A new company operating out of the Pacific Northwest, Environite Building Products, recently introduced its signature solid-surface product, Environite. It’s a cast-to-size material made with roughly 90% recycled content — recycled glass and discarded post-consumer and post-industrial materials — and both VOC- and styrene-free, according to the company. Environite is available in several colors, though the white countertop pictured may be hard to beat.
Nashville-based musician Matt Glassmeyer sent us photos of this adaptive use roof built with unplayable old vinyl records. Glassmeyer said in an email that he used his own collection and records collected via Craigslist. After designing the patio roof, he put a dab of caulk in the record hole and nailed each disc down in an overlapping pattern using large washers and roofing nails. And there's been no leakage even in heavy rains or melted records because the roof is not directly exposed to sunlight. How about that!
When looking for an eco-friendly countertop, there are various factors to consider and literally hundreds of options. Here's another one to consider: Rivers' Edge Countertops, Inc., an Oklahoma company that makes concrete and recycled glass surfaces. The company sources post-consumer recycled glass — bottles, dinnerware, windows, safety glass, and light bulbs — from a local recycling center, making surfaces with 75-80% recycled content and a cement base bolstered with crushed granite.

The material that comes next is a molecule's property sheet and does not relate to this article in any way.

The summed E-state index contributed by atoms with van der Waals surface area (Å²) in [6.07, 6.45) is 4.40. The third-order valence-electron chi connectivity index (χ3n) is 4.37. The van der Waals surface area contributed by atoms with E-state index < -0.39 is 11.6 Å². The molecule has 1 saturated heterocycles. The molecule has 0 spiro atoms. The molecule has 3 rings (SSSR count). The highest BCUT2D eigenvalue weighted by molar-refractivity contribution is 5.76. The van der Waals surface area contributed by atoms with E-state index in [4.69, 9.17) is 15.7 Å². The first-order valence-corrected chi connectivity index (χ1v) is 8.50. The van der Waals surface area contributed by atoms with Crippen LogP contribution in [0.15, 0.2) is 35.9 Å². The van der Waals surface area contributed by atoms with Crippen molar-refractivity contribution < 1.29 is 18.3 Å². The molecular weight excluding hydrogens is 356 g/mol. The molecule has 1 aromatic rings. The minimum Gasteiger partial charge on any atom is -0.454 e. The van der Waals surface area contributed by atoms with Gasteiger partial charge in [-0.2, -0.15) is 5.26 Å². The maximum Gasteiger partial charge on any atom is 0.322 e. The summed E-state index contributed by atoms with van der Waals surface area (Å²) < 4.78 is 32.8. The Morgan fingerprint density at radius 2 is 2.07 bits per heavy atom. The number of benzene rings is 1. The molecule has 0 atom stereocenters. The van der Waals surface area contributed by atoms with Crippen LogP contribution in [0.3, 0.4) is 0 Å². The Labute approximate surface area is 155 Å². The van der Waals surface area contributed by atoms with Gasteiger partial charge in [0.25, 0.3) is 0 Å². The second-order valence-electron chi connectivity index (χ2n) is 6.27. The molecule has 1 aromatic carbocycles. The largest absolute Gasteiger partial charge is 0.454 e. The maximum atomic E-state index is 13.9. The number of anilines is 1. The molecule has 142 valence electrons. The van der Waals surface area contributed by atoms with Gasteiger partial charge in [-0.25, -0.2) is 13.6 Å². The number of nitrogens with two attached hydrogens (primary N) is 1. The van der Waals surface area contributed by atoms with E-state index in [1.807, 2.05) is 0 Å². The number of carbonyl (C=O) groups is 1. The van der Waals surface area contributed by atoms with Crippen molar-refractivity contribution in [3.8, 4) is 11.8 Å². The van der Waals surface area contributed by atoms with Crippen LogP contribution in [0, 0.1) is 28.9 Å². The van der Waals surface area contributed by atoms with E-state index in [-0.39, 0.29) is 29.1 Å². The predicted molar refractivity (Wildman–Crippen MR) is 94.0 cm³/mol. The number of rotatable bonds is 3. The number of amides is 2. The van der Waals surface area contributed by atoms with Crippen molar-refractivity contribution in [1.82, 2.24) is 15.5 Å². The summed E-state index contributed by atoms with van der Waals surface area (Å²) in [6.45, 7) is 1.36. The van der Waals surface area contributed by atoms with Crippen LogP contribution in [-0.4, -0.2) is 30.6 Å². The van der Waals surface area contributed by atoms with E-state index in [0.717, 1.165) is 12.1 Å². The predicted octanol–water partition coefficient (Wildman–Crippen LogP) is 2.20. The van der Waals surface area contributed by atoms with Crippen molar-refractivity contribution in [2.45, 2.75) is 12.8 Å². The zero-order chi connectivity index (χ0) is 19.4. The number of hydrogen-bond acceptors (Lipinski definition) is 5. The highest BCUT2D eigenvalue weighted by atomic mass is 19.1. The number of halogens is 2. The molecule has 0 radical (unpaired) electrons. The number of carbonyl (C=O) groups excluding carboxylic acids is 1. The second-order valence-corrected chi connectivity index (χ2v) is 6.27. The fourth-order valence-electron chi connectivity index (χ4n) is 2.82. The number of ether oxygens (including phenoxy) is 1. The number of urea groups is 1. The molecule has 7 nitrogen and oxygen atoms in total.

North Carolina-based Meld USA, maker of ecoX and Micro, launched a new paver called Plus Plus. The cement paver is available in six standard colors, as well as nearly limitless custom colors, and made with up to 74% recycled content. Also, to minimize the environmental impact of manufacturing, Plus Plus is “wet cast, air cured, and form finished,” according to Architect Magazine. Meld’s paver can be used in any garden, driveway, or patio.
Interior Design just closed voting on this year’s BoY Awards, and the Eco Products category has some excellent entries. Of which, I noticed this 3D tile called Buzziskin from Buzzispace. It’s made of ecofelt, or a 100% recycled PET material, in a variety of colors. Buzziskin is offered in both rectangular and cubic sizes with a self-adhesive backing. Each tile runs about $150.